A room designed by Omon Anenih

A room designed by Omon Anenih

Founder of Adeko & Co, London-based interior designer Tolu Adè.. is similarly passionate about African art, using it to decorate his own home, and in many of his Greenwich-based design practice’s commercial and residential projects. ‘In a recent visit to Nigeria, visiting galleries such as O’DA and Nike Art Gallery in Lagos as well as Art du Bénin in the Republic of Benin, I found a mixture of traditional and abstract art, historically argued to have been a significant inspiration for Picasso,’ he says. Tolu’s heritage as a British-Nigerian plays an integral part in his craft. ‘Being born in Nigeria to a family of fourth generation textile makers, merchandisers, and designers, it’s important to me to layer the interiors with a touch of my Nigerian heritage in an organic way, never forcefully.’ Tolu and his team seek out and collaborate with artisans, painters and makers from West Africa, especially Nigeria, who share in that sentiment. His perception of the language of ‘African design’ is that it is hard to categorise. ‘It’s almost impossible to be subjected to one definition due to the bold and diverse creations across different countries but I love the way the African aesthetic seeps through.’ 

Anyone looking for Nigerian and other African pieces for their own home or project in the UK should take a look at The Cornrow (thecornrow.com). Kemi Lawson, along with sister Lara, founded it in 2020 as a love letter to their dual African and Caribbean heritage; it’s a site that spotlights and celebrates modern Black aesthetics. They have a passion for sourcing and creating homeware, books and lifestyle products that celebrate and centre the Black experience. Kemi’s favourite African design element is art. ‘Art is an integral part of African design, not just in terms of paintings but in terms of sculptural art,’ she says. ‘There is a wonderful wealth of African and African diaspora artists creating innovative art and it is wonderful to be able to support them, while also bringing their energy into interior design schemes’. In her work as an interior designer, Kemi feeds from her Nigerian heritage, suffusing any design element with meaning. ‘It’s never just a colour or a shape. The tiles are geometric, echoing the geometry integral in so many traditional African and Nigerian design schemes. The textiles are Adire (an indigo-dyed cloth incorporating wax-dye patterns) handcrafted by artisans in northern Nigeria, thus supporting endangered art forms. The artworks have hidden proverb meanings, she explains. ‘I also love the challenge of reinterpreting ancient African design into modern settings and usage. An Adire bean bag for instance. There is so much more potential here, and we see it most in the innovative African furniture innovators such as Cheick Diallo and Jomo Furniture.’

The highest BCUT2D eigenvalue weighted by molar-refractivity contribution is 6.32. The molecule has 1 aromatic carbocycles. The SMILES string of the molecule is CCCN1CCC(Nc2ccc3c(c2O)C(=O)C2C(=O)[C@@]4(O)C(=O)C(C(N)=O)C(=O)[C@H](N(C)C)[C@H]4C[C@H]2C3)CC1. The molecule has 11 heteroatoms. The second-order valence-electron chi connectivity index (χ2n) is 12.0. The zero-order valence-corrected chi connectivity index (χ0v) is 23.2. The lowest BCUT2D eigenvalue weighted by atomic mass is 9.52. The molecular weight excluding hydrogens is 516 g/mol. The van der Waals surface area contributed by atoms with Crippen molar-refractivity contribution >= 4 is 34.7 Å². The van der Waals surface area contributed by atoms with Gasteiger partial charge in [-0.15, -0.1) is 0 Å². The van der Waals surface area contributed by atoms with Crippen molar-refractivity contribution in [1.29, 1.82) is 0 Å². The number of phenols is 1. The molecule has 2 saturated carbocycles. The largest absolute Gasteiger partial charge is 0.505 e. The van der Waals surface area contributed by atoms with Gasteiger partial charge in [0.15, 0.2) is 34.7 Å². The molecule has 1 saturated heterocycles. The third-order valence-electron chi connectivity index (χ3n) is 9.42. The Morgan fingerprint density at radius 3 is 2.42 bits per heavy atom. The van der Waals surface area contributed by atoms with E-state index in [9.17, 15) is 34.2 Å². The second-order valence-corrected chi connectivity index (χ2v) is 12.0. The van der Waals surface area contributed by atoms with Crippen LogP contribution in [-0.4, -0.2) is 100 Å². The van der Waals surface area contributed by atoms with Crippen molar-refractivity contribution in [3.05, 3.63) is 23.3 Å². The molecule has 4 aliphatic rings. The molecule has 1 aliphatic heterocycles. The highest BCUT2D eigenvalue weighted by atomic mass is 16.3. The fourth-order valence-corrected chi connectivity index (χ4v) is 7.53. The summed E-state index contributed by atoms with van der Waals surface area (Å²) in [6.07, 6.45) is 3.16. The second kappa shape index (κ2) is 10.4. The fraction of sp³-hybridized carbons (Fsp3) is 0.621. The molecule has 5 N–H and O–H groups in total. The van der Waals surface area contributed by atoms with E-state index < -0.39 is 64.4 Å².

Kemi believes the best way to maintain a design sensibility that is ‘African’ is by staying rooted in one’s history. ‘In my home, I have an ancestor wall with pictures and paintings of my family’s forebears. Consider which photos you could dust off and take out of photo albums and place them on the walls. The use of texture is another one. Fabrics can be taken from sofas and beds and [hung] onto walls,’ she recommends. ‘Get inspired and hang your favourite African fabrics. There are so many ways but I think the most important thing is to know the provenance of what you are doing and as much as possible support African artisans and creatives.’ 

Featured image: Temple Muse concept store.